When this man said he would marry me and take care of the baby, I agreed. I was on my own and believed that by marrying him and having the baby, I was doing the right thing. But his attacks on me continued to physical assault. After he told me he planned to take the baby from me the moment he was born I decided I couldn’t do it the† It was one thing for me to endure such abuse. It would be quite another to let a man like that father have a child and drag me through custody battles for years. I didn’t want to change my life for that. I didn’t want to turn a child’s life into that. After I had my third abortion and left him, he immediately impregnated another girl. She emailed me on Christmas Day to say that this man just punched her in the face and ran off with their baby. Again, my freedom felt both ways.
Because I had the privilege and luxury of not being forced into motherhood, I let myself get two college degrees. I have published two books. I became a teacher. I started to bloom. I can afford therapy and groceries. I can pay my rent. I’ve created a life for myself, without apology.
Like any woman who has made the choice to forsake the opinion of others in order to value their own life, I’m fraught with trauma, guilt, shame and an aftermath of hormonal turmoil and emotional turmoil. Sure it is trigger both for me to share these crushing, fragile memories, and for women to read them. But even more shocking, even more poignant, is that women are rubbing their trauma in the face by smug, ignorant fanatics who are so far removed from women’s everyday personal lives that they celebrate the destruction of their freedom as a victory.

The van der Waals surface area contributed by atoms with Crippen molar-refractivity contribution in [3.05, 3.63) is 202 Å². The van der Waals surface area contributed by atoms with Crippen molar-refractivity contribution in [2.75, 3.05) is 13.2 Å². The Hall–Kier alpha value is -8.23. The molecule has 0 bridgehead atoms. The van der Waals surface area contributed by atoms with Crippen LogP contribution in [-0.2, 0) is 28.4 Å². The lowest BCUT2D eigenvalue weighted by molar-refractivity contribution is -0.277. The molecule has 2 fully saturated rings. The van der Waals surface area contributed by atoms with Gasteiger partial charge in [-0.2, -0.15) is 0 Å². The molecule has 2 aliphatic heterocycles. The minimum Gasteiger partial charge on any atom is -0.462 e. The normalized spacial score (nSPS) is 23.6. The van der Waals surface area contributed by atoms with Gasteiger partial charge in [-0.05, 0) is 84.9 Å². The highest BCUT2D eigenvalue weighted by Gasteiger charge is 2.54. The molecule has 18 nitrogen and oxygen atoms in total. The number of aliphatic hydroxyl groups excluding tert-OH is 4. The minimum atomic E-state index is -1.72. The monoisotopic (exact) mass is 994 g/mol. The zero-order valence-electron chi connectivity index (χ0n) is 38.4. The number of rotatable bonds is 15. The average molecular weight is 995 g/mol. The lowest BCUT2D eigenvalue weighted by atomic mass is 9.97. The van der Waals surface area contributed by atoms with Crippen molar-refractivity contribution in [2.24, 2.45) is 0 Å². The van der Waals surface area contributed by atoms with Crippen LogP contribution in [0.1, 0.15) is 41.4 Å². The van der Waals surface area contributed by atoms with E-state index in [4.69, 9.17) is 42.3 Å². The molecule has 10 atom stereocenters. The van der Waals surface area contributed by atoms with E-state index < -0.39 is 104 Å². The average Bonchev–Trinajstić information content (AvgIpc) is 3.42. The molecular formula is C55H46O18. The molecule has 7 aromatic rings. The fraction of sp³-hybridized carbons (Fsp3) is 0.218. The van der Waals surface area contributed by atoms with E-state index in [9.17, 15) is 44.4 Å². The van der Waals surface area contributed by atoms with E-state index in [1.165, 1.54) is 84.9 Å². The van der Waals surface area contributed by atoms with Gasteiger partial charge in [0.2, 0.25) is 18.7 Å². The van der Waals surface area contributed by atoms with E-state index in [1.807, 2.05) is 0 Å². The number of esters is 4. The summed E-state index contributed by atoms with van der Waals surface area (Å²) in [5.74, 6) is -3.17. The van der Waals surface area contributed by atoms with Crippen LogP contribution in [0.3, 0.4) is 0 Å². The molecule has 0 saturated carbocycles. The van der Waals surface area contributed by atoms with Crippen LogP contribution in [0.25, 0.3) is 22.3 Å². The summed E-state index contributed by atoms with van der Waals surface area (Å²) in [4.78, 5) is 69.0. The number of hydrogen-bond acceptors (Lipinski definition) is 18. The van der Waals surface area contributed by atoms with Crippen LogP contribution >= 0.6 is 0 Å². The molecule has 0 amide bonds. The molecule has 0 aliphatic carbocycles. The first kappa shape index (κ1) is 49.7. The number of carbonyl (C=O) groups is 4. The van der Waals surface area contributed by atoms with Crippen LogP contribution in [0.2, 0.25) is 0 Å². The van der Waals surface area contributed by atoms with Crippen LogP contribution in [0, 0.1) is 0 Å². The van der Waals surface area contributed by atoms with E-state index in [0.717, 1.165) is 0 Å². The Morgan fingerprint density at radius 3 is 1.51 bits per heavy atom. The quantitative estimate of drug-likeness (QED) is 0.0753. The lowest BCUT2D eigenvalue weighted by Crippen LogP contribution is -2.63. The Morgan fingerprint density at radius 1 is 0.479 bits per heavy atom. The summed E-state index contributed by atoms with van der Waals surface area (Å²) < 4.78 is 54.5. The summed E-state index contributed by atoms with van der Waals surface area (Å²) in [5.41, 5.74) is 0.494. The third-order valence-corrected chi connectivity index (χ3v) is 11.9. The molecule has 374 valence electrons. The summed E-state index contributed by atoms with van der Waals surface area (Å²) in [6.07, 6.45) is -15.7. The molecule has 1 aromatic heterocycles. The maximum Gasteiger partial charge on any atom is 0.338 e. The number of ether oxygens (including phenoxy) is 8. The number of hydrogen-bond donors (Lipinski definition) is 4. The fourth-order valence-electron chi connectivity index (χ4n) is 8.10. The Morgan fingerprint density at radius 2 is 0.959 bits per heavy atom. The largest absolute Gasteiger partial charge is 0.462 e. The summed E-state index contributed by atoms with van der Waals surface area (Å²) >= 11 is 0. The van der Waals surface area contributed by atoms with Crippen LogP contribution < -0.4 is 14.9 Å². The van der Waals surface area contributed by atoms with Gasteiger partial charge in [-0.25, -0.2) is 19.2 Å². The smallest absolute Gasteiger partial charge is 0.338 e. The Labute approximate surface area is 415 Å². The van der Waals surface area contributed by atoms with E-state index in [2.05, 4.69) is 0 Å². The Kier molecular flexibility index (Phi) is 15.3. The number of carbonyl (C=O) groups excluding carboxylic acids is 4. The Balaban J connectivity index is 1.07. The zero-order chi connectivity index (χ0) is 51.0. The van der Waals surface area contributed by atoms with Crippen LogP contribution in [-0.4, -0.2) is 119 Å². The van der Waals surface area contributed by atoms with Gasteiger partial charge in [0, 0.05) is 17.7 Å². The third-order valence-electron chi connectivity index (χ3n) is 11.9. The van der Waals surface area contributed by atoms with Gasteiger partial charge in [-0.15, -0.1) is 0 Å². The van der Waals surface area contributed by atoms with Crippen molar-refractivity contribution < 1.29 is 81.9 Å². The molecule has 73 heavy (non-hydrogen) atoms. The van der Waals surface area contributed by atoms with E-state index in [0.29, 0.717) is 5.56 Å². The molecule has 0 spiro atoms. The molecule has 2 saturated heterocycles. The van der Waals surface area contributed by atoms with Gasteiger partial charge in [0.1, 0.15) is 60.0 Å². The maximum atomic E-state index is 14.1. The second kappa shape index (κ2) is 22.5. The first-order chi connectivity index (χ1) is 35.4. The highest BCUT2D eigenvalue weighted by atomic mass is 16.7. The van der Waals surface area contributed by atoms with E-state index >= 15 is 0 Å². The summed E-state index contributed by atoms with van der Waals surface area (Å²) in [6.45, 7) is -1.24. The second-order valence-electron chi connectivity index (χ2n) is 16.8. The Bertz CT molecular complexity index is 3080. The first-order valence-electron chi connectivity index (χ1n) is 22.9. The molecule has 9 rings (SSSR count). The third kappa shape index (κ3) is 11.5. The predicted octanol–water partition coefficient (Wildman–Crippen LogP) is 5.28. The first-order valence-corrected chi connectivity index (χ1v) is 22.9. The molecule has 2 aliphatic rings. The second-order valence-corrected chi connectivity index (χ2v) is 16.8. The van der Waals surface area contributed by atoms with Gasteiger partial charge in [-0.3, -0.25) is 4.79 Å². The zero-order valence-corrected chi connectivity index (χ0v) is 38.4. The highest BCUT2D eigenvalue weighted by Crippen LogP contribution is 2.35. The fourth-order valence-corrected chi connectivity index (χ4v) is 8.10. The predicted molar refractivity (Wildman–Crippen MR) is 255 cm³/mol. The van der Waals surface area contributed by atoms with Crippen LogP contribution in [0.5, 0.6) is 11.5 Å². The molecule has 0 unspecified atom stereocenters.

Abortions are common. Multiple abortions are common. Miscarriages are common. We are women. Our bodies cannot be controlled; sometimes they are not even understandable. Telling our stories is a first step, but seizing power and autonomy should be the next. A handful of religious fanatics shouldn’t be the thing we stumble upon – it should be the stuff we have to walk on our way forward.
Ceilidh Michelle is an author from rural Nova Scotia. her first novel, Butterflies, zebras, moonbeamspublished by Palimpsest Press, it was shortlisted for the Hugh MacLennan Prize for Fiction. Her second book, a work of non-fiction, Vagabond: Venice Beach, Slab City and Intermediate Pointswas published by Douglas & McIntyre in September 2021.